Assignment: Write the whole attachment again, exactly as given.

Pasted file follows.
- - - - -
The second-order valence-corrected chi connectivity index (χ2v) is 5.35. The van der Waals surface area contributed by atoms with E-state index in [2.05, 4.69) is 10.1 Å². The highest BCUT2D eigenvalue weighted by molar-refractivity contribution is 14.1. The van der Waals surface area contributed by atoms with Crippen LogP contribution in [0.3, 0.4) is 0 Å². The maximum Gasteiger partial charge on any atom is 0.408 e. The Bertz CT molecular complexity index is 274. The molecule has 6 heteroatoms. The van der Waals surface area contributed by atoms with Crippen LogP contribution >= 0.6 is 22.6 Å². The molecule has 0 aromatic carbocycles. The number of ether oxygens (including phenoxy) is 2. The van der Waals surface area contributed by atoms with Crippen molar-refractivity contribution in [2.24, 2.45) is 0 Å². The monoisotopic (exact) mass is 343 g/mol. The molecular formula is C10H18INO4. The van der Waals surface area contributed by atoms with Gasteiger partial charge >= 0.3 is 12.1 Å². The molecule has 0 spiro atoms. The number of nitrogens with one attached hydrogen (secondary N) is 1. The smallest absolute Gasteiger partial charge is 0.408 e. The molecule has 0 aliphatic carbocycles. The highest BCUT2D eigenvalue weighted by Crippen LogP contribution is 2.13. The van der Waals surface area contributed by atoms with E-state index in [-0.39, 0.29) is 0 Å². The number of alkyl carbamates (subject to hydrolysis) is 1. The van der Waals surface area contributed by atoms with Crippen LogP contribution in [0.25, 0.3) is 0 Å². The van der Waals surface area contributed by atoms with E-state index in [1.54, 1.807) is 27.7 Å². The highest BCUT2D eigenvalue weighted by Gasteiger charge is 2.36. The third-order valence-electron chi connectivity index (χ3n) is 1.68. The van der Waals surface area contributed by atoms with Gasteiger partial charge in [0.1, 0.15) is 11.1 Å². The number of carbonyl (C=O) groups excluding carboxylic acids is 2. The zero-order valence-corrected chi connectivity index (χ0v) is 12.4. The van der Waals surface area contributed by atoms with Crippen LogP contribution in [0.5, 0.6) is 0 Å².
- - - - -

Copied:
The second-order valence-corrected chi connectivity index (χ2v) is 5.35. The van der Waals surface area contributed by atoms with E-state index in [2.05, 4.69) is 10.1 Å². The highest BCUT2D eigenvalue weighted by molar-refractivity contribution is 14.1. The van der Waals surface area contributed by atoms with Crippen LogP contribution in [0.3, 0.4) is 0 Å². The maximum Gasteiger partial charge on any atom is 0.408 e. The Bertz CT molecular complexity index is 274. The molecule has 6 heteroatoms. The van der Waals surface area contributed by atoms with Crippen LogP contribution >= 0.6 is 22.6 Å². The molecule has 0 aromatic carbocycles. The number of ether oxygens (including phenoxy) is 2. The van der Waals surface area contributed by atoms with Crippen molar-refractivity contribution in [2.24, 2.45) is 0 Å². The monoisotopic (exact) mass is 343 g/mol. The molecular formula is C10H18INO4. The van der Waals surface area contributed by atoms with Gasteiger partial charge >= 0.3 is 12.1 Å². The molecule has 0 spiro atoms. The number of nitrogens with one attached hydrogen (secondary N) is 1. The smallest absolute Gasteiger partial charge is 0.408 e. The molecule has 0 aliphatic carbocycles. The highest BCUT2D eigenvalue weighted by Crippen LogP contribution is 2.13. The van der Waals surface area contributed by atoms with E-state index in [-0.39, 0.29) is 0 Å². The number of alkyl carbamates (subject to hydrolysis) is 1. The van der Waals surface area contributed by atoms with Crippen LogP contribution in [0.25, 0.3) is 0 Å². The van der Waals surface area contributed by atoms with E-state index in [1.54, 1.807) is 27.7 Å². The highest BCUT2D eigenvalue weighted by Gasteiger charge is 2.36. The third-order valence-electron chi connectivity index (χ3n) is 1.68. The van der Waals surface area contributed by atoms with Gasteiger partial charge in [0.1, 0.15) is 11.1 Å². The number of carbonyl (C=O) groups excluding carboxylic acids is 2. The zero-order valence-corrected chi connectivity index (χ0v) is 12.4. The van der Waals surface area contributed by atoms with Crippen LogP contribution in [0.5, 0.6) is 0 Å².